The third reason MSR Exploration, Ltd. found preemption was the need for uniformity in bankruptcy law, a need which “persuaded the framers of the United States Constitution to expressly grant Congress the power ‘to establish ․ uniform Laws on the subject of Bankruptcies throughout the United States.’ ” (MSR Exploration, Ltd. v. Meridian Oil, Inc., supra, 74 F.3d at p. 914, quoting U.S. Const., art. I, § 8, cl. 4.) “[T]he unique, historical, and even constitutional need for uniformity in the administration of the bankruptcy laws is another indication that Congress wished to leave the regulation of parties before the bankruptcy court in the hands of the federal courts alone. Of course, Congress did provide a number of remedies designed to preclude the misuse of the bankruptcy process. [Citations.] That, too, suggests that Congress has considered the need to deter misuse of the process and has not merely overlooked the creation of additional deterrents. [Citations.]” (MSR Exploration, Ltd. v. Meridian Oil, Inc., supra, 74 F.3d at p. 915.)
The MSR Exploration, Ltd. court reviewed its preemption finding in Gonzales and concluded the same reasoning applies to a malicious prosecution action based on the filing of an unmeritorious creditor's claim, stating, “[h]ere, too, there is the threat that the exclusive jurisdiction of the bankruptcy court will be invaded and that uniformity will be undercut. A creditor's claim may be unmeritorious, but then so too might a debtor's petition. In fact, a creditor may have less flexibility than a debtor. The debtor initiates the process and, as here, can obtain a cutoff date for the filing of claims. The creditor may have less time to ruminate on the merits of the claim before filing it. A failure to appear in a timely fashion may well forfeit whatever rights the creditor might have. Thus, while a creditor's claim cannot be said to be solely defensive in nature, it does have that flavor to some extent. The threat of later state litigation may well interfere with the filings of claims by creditors and with other necessary actions that they, and others, must or might take within the confines of the bankruptcy process. Whether creditors should be deterred, and when, is a matter unique to the flow of the bankruptcy process itself-a matter solely within the hands of the federal courts․ Bankruptcy law does not exist solely for debtors. It is also for the benefit of creditors; it gives them a single forum where debts and priorities can be determined in an orderly manner, a forum where those debts can be collected in whole or (more likely) in part․” (MSR Exploration, Ltd. v. Meridian Oil, Inc., supra, 74 F.3d at p. 916, italics added.)
The threat of later state litigation potentially interferes with the filing of section 523 adversary proceedings as much as with the filing of creditors' claims or section 727 proceedings. The distinctions between the various bankruptcy proceedings which could give rise to a malicious prosecution action are not important. The line of cases we follow, from Gonzales to MSR Exploration, Ltd., make it clear that no authorized bankruptcy proceeding can properly support a state-law claim for malicious prosecution or abuse of process. Such state-law tort claims impermissibly intrude upon exclusive federal authority over bankruptcy proceedings and threaten the uniformity of federal bankruptcy law regardless of the nature of the underlying proceeding.
The Paulettos contend the entire line of preemption cases discussed above is flawed because the jurisdiction of federal courts is grounded in statute (Celotex Corp. v. Edwards (1995) 514 U.S. 300, 307, 115 S.Ct. 1493, 1498, 131 L.Ed.2d 403), and none of the cases applied title 28 of the United States Code, section 1334,5 which defines the subject matter jurisdiction of bankruptcy courts.6 This contention is without merit. Koffman acknowledged there is no express provision in the Bankruptcy Code preempting state law remedies for malicious prosecution. (Koffman v. Osteoimplant Technology, Inc., supra, 182 B.R. at p. 123.) The issue before us is not whether the jurisdictional language of section 1334 of title 28 of the United States Code technically or theoretically would allow a state court malicious prosecution claim based on an underlying bankruptcy proceeding, but whether allowance of such a claim conflicts with the Bankruptcy Code's overall scheme of remedies and threatens Congress's objectives of uniformity in bankruptcy law and exclusive federal jurisdiction over bankruptcy proceedings. The general jurisdictional provisions of section 1334 of title 28 of the United States Code are immaterial to our implied preemption analyses based on Gonzales, Gene R. Smith Corp., Idell, Koffman, and MSR Exploration, Ltd.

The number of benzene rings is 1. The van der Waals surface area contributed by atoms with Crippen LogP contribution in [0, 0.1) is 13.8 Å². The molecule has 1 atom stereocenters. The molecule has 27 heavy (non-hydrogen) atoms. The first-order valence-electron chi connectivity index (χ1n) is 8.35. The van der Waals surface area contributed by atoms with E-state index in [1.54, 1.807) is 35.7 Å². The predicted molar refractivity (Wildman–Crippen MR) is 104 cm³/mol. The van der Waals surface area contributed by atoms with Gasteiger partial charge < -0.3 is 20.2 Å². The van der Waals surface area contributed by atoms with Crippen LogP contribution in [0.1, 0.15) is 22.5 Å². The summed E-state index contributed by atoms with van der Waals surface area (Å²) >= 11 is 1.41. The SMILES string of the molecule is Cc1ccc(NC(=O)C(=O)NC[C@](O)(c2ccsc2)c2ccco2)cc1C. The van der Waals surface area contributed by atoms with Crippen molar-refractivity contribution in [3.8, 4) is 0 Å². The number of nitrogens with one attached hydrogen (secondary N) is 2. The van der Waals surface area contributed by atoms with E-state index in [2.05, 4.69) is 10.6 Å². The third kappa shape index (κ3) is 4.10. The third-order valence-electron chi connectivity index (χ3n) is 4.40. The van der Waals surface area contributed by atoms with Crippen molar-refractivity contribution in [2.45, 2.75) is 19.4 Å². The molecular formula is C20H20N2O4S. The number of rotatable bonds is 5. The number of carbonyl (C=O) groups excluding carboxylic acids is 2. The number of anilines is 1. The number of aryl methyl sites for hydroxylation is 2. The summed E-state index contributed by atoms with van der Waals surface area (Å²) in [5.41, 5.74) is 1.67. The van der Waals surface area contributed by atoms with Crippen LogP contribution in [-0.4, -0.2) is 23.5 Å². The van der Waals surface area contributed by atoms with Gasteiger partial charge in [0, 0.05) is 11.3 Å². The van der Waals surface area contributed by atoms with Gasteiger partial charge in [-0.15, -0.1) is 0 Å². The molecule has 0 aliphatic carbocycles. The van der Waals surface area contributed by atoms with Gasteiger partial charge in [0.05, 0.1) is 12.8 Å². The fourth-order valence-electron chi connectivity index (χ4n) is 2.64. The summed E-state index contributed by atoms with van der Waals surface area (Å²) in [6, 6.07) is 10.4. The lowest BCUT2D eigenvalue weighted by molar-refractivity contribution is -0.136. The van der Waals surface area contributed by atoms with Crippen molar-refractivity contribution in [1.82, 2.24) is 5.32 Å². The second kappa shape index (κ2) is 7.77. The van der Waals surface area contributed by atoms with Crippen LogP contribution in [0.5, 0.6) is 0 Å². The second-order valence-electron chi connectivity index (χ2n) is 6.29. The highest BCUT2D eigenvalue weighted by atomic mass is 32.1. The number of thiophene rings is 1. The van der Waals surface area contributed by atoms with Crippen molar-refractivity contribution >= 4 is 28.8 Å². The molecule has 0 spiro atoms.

We join MSR Exploration, Ltd. in rejecting “a world where the specter of additional litigation must haunt virtually every actor in a bankruptcy proceeding.” (MSR Exploration, Ltd. v. Meridian Oil, Inc., supra, 74 F.3d at p. 916.) A party aggrieved by bad faith and malicious filings in bankruptcy court is limited to the remedies provided by the Federal Bankruptcy Code and the Federal Rules of Bankruptcy Procedure. Accordingly, the Paulettos' cause of action for malicious prosecution is preempted by federal law.
The judgment is affirmed.
1. Reliance and United Pacific had earlier filed involuntary petitions against the Paulettos and Louetto.
FN2. All further statutory references are to title 11 of the United States Code (Bankruptcy Code) unless otherwise specified.. FN2. All further statutory references are to title 11 of the United States Code (Bankruptcy Code) unless otherwise specified.
3. The Paulettos concede their cause of action for abuse of process is barred by the litigation privilege of Civil Code section 47, subdivision (b).
FN4. All rule references are to the Federal Rules of Bankruptcy Procedure.. FN4. All rule references are to the Federal Rules of Bankruptcy Procedure.
5. Title 28 of the United States Code, section 1334, subdivision (b) provides: “Notwithstanding any Act of Congress that confers exclusive jurisdiction on a court or courts other than the district courts, the district courts shall have original but not exclusive jurisdiction of all civil proceedings arising under title 11, or arising in or related to cases under title 11.”
6. The Paulettos argue their malicious prosecution claim is not preempted because it not a proceeding “arising in,” “arising under” or “related to” their bankruptcy proceedings, and the bankruptcy court therefore lacks jurisdiction to adjudicate it under title 28 of the United States Code, section 1334. Assuming arguendo the Paulettos' jurisdictional analysis is correct, we do not view their inability to prosecute their malicious prosecution claim in bankruptcy court as a basis to conclude it is not preempted by federal bankruptcy law. The essential preemption question is not whether the particular state-law remedy the Paulettos seek could be obtained in bankruptcy court, but whether the availability of other remedies under the federal scheme precludes their pursuit of a state-law remedy outside the bankruptcy system.
O'NEILL, Associate Justice.* FN* Judge of the San Diego Superior Court, assigned by the Chief Justice pursuant to article VI, section 6 of the California Constitution.
HUFFMAN, Acting P.J., and McDONALD, J., concur.